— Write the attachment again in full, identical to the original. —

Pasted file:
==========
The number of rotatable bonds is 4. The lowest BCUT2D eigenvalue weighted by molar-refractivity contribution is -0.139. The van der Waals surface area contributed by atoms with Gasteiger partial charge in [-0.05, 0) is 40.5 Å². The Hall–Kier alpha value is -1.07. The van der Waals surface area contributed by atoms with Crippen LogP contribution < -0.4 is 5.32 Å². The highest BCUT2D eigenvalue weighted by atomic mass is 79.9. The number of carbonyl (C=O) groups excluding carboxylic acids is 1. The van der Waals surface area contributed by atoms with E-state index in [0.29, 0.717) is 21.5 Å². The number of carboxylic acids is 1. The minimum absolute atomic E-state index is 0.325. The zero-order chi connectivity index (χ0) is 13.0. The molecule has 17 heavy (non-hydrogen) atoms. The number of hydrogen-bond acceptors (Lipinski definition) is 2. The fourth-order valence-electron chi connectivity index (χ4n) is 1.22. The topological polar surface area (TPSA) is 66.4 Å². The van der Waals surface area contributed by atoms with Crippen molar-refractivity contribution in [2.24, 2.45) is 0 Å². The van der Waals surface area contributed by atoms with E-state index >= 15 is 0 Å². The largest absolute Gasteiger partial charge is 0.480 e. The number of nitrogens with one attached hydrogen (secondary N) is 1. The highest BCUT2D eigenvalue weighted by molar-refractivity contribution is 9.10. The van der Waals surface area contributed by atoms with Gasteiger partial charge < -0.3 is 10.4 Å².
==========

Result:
The number of rotatable bonds is 4. The lowest BCUT2D eigenvalue weighted by molar-refractivity contribution is -0.139. The van der Waals surface area contributed by atoms with Gasteiger partial charge in [-0.05, 0) is 40.5 Å². The Hall–Kier alpha value is -1.07. The van der Waals surface area contributed by atoms with Crippen LogP contribution < -0.4 is 5.32 Å². The highest BCUT2D eigenvalue weighted by atomic mass is 79.9. The number of carbonyl (C=O) groups excluding carboxylic acids is 1. The van der Waals surface area contributed by atoms with E-state index in [0.29, 0.717) is 21.5 Å². The number of carboxylic acids is 1. The minimum absolute atomic E-state index is 0.325. The zero-order chi connectivity index (χ0) is 13.0. The molecule has 17 heavy (non-hydrogen) atoms. The number of hydrogen-bond acceptors (Lipinski definition) is 2. The fourth-order valence-electron chi connectivity index (χ4n) is 1.22. The topological polar surface area (TPSA) is 66.4 Å². The van der Waals surface area contributed by atoms with Crippen molar-refractivity contribution in [2.24, 2.45) is 0 Å². The van der Waals surface area contributed by atoms with E-state index >= 15 is 0 Å². The largest absolute Gasteiger partial charge is 0.480 e. The number of nitrogens with one attached hydrogen (secondary N) is 1. The highest BCUT2D eigenvalue weighted by molar-refractivity contribution is 9.10. The van der Waals surface area contributed by atoms with Gasteiger partial charge < -0.3 is 10.4 Å².